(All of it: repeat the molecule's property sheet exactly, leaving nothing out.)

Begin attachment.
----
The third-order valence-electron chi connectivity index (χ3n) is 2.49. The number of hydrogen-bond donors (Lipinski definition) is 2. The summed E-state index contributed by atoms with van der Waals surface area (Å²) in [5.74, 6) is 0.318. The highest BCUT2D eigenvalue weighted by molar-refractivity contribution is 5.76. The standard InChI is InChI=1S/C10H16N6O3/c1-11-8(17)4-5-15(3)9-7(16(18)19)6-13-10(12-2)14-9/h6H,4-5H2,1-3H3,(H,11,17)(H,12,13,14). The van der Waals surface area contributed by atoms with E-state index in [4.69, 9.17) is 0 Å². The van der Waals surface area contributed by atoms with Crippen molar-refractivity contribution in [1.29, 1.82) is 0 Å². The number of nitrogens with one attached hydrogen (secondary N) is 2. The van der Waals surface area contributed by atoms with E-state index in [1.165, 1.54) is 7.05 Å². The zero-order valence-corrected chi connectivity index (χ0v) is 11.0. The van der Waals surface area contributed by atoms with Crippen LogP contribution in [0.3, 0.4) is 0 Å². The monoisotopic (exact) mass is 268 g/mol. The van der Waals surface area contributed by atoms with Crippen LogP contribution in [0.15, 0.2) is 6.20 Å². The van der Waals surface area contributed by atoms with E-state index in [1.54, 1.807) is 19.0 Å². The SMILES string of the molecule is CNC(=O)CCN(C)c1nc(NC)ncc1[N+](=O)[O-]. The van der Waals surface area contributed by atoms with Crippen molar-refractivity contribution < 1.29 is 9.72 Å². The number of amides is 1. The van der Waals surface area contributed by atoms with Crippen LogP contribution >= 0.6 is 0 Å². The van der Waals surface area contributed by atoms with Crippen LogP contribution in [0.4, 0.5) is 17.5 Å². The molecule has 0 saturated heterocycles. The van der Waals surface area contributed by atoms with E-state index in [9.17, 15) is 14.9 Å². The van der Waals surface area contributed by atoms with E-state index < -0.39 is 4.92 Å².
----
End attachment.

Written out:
The third-order valence-electron chi connectivity index (χ3n) is 2.49. The number of hydrogen-bond donors (Lipinski definition) is 2. The summed E-state index contributed by atoms with van der Waals surface area (Å²) in [5.74, 6) is 0.318. The highest BCUT2D eigenvalue weighted by molar-refractivity contribution is 5.76. The standard InChI is InChI=1S/C10H16N6O3/c1-11-8(17)4-5-15(3)9-7(16(18)19)6-13-10(12-2)14-9/h6H,4-5H2,1-3H3,(H,11,17)(H,12,13,14). The van der Waals surface area contributed by atoms with E-state index in [4.69, 9.17) is 0 Å². The van der Waals surface area contributed by atoms with Crippen molar-refractivity contribution in [1.29, 1.82) is 0 Å². The number of nitrogens with one attached hydrogen (secondary N) is 2. The van der Waals surface area contributed by atoms with E-state index in [1.165, 1.54) is 7.05 Å². The zero-order valence-corrected chi connectivity index (χ0v) is 11.0. The van der Waals surface area contributed by atoms with Crippen LogP contribution in [0.3, 0.4) is 0 Å². The monoisotopic (exact) mass is 268 g/mol. The van der Waals surface area contributed by atoms with Crippen LogP contribution in [0.15, 0.2) is 6.20 Å². The van der Waals surface area contributed by atoms with E-state index in [1.54, 1.807) is 19.0 Å². The SMILES string of the molecule is CNC(=O)CCN(C)c1nc(NC)ncc1[N+](=O)[O-]. The van der Waals surface area contributed by atoms with Crippen molar-refractivity contribution < 1.29 is 9.72 Å². The number of amides is 1. The van der Waals surface area contributed by atoms with Crippen LogP contribution >= 0.6 is 0 Å². The van der Waals surface area contributed by atoms with Crippen LogP contribution in [0.4, 0.5) is 17.5 Å². The molecule has 0 saturated heterocycles. The van der Waals surface area contributed by atoms with E-state index in [9.17, 15) is 14.9 Å². The van der Waals surface area contributed by atoms with E-state index < -0.39 is 4.92 Å².